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Nobel Peace Prize recipient Aung San Suu Kyi of Myanmar was about to become Prime Minister in 1990, but the election was annulled and she has been under various forms of detention for most of the last 20 years. She earned a B.A from Oxford’s St. Hughes College.
Almost 40 percent of the Harvard-educated executives in this survey completed a master’s degree at the Kennedy School of Government. The center has more than 400 international students from 86 countries in degree programs this academic year and claims alumni in at least 170 countries. Several of those graduates are already making their mark in nation politics.
Four have held cabinet positions in Serbia, New Zealand, Iraq, and Vietnam within the last five years. Two are currently in office. Vuk Jeremic is Serbia’s Foreign Minister and Cao Duc Phat is the Minister of Agriculture in Vietnam. Incumbent Philippine Senator Francis Pangilinan held the position of Senate majority leader from 2004-2008. In South Africa, Frank Chikane recently served as Director General of the Presidency.
Venezuelan Leopoldo Lopez, a former mayor, is the most likely future presidential candidate with a Harvard M.P.P. Banned by the Chavez administration from running in the 2008 elections, Lopez is a prominent leader of the opposition to President Chavez, a role which may lead to a run for the presidency in 2012.
Why do these two universities have such a disproportionate international impact? Part of the answer lies in Harvard and Oxford’s known contribution to the education of political leaders in their own countries. Each surpasses its nearest domestic rival in educating its nation’s political elite
Harvard leads Yale in educating American Presidents by a margin of eight to five, but Yale is narrowing the gap. Four of its five have served in the last 35 years (Ford, George H. W. Bush, Clinton, and George W. Bush). By contrast, Harvard has had but two in that period: Barack Obama and George W. Bush, who graduated from both.
However, other evidence indicates Harvard’s predominant role in the education of American political leaders. In the second half of the 20th century, Harvard educated more than 11 percent of the top national American political elite, compared to Yale’s less than seven percent. One Harvard program alone, the Law School, produced 37 national leaders, in contrast with the 38 who graduated from all of Yale’s colleges combined (author and M. A. Simon The Social Science Journal, 2007).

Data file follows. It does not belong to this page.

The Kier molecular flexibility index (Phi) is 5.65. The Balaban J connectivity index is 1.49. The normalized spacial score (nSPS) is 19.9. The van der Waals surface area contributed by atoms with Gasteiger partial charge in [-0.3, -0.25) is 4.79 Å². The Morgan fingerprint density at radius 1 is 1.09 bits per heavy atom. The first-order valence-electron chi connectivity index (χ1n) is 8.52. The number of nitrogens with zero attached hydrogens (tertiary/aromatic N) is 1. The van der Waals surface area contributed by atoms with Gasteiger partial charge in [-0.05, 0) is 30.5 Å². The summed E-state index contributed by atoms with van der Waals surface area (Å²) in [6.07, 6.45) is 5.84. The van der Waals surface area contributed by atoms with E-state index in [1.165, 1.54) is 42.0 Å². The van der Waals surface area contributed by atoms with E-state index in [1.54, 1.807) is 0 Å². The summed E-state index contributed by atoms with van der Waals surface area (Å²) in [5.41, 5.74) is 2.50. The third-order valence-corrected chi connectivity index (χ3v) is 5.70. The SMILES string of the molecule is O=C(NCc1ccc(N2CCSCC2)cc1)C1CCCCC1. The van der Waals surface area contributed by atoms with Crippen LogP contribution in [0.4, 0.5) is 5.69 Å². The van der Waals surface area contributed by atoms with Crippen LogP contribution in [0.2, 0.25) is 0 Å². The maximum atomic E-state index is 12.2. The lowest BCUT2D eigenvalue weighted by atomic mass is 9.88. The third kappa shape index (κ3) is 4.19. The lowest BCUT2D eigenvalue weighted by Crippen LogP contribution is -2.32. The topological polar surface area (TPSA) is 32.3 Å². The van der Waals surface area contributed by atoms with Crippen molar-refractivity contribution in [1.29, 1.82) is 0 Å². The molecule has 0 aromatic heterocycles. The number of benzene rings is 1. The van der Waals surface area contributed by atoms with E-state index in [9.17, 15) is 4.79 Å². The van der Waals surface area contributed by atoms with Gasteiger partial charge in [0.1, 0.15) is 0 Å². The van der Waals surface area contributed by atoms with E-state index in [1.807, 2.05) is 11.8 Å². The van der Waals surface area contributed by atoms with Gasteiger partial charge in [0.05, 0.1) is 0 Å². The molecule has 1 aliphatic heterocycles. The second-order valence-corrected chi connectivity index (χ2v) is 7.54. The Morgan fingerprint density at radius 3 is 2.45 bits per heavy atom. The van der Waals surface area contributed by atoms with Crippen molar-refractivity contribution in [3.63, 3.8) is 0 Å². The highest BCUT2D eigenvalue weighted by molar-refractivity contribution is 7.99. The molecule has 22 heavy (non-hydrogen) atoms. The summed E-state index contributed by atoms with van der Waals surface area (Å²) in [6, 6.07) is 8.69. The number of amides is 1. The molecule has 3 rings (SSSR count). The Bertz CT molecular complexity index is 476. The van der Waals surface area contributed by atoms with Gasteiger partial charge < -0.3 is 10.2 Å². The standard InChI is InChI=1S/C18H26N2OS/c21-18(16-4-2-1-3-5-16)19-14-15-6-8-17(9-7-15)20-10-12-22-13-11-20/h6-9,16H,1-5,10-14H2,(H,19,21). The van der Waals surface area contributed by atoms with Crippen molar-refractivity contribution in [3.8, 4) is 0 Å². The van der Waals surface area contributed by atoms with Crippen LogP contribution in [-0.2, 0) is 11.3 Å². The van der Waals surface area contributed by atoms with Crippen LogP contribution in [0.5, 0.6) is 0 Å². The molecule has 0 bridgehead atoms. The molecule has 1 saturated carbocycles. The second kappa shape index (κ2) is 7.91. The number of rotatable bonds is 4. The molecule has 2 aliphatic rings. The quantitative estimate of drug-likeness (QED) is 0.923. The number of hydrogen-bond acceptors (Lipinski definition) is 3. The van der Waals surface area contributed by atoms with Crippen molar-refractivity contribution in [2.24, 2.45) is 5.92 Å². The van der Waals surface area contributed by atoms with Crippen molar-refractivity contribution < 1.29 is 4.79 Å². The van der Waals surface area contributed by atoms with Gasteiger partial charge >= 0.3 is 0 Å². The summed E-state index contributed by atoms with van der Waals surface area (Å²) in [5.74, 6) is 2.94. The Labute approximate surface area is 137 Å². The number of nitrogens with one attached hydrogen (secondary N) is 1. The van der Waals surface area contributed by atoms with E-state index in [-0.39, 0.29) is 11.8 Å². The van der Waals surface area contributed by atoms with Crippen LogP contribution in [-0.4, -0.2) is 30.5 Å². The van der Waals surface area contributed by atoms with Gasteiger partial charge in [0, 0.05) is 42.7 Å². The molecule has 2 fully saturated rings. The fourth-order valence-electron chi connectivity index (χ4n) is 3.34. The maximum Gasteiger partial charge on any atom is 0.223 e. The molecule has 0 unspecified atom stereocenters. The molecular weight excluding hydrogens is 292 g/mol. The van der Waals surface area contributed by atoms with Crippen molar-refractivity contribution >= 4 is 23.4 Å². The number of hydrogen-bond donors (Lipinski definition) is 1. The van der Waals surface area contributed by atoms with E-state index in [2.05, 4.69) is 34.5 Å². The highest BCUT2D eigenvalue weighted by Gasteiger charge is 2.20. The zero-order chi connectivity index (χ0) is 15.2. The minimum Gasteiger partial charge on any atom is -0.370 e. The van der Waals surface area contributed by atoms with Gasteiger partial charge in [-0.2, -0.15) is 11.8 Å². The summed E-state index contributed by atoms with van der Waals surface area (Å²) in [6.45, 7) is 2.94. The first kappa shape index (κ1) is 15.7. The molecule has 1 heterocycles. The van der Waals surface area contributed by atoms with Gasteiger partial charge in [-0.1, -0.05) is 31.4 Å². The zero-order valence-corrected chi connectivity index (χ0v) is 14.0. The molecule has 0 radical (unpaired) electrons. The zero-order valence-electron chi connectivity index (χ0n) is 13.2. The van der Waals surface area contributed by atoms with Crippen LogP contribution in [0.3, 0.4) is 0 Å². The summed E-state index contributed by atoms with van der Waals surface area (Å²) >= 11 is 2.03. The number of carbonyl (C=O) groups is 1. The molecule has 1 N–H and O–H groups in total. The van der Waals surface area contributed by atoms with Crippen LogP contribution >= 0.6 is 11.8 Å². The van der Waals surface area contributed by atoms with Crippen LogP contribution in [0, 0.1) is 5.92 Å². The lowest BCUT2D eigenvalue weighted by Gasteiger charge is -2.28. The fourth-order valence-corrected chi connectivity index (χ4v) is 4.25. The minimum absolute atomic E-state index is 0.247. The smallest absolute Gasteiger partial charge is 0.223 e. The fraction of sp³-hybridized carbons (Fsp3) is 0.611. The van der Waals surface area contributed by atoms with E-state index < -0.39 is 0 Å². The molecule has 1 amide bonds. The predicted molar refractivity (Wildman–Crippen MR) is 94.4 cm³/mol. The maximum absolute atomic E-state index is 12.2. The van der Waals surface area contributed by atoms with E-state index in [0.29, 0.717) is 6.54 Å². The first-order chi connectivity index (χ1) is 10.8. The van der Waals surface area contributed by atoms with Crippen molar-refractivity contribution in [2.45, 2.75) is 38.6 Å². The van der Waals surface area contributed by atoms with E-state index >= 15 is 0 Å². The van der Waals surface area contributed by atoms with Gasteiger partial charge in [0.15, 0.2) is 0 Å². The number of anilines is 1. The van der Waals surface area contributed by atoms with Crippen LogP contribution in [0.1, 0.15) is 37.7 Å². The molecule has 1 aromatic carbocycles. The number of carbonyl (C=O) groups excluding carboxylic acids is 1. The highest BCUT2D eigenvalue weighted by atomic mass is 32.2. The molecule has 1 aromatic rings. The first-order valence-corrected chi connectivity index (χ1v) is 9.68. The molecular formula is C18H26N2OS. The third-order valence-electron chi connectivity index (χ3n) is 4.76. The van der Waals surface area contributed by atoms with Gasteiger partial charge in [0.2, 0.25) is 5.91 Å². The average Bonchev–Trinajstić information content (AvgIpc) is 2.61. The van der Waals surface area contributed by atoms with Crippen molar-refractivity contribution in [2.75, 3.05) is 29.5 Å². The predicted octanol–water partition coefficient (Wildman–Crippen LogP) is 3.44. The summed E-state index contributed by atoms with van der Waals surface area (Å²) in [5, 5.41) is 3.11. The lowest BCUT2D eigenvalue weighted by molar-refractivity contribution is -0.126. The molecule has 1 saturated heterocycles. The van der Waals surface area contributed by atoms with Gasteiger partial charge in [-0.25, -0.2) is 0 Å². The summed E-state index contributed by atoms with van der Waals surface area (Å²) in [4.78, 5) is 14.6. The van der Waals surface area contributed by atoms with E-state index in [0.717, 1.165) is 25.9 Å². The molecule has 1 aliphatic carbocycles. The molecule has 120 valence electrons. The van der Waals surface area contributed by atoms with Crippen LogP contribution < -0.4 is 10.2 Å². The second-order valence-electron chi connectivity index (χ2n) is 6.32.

In the United Kingdom, Cambridge can claim but 15 Prime Ministers in contrast to Oxford’s 25. The most recent Cambridge alumnus to be Prime Minister was Stanley Baldwin, who left office in 1937. Since then, eight former Oxford students have held that office. International students and scholars will be attracted to these two institutions because of this record of educating British and American political leaders.
Three other factors – age, prestige, and recruiting efforts – set these two universities apart. Each is the oldest institution of higher education in its country. Age alone confers prestige. More objectively, both are regularly at or near the top of national and international rankings of universities. Both have made conscious efforts to attract foreign undergraduates, graduate students, and mid-career professionals who are likely to have a future policy impact in their countries.
Once the alumni of a school develop a reputation for success in a certain area others with career plans in that direction tend to gravitate to those universities. Ambitious foreign politicians see an association with elite British or American university as a significant addition to their resumes. Harvard and Oxford will likely remain the world’s major political universities for some time to come.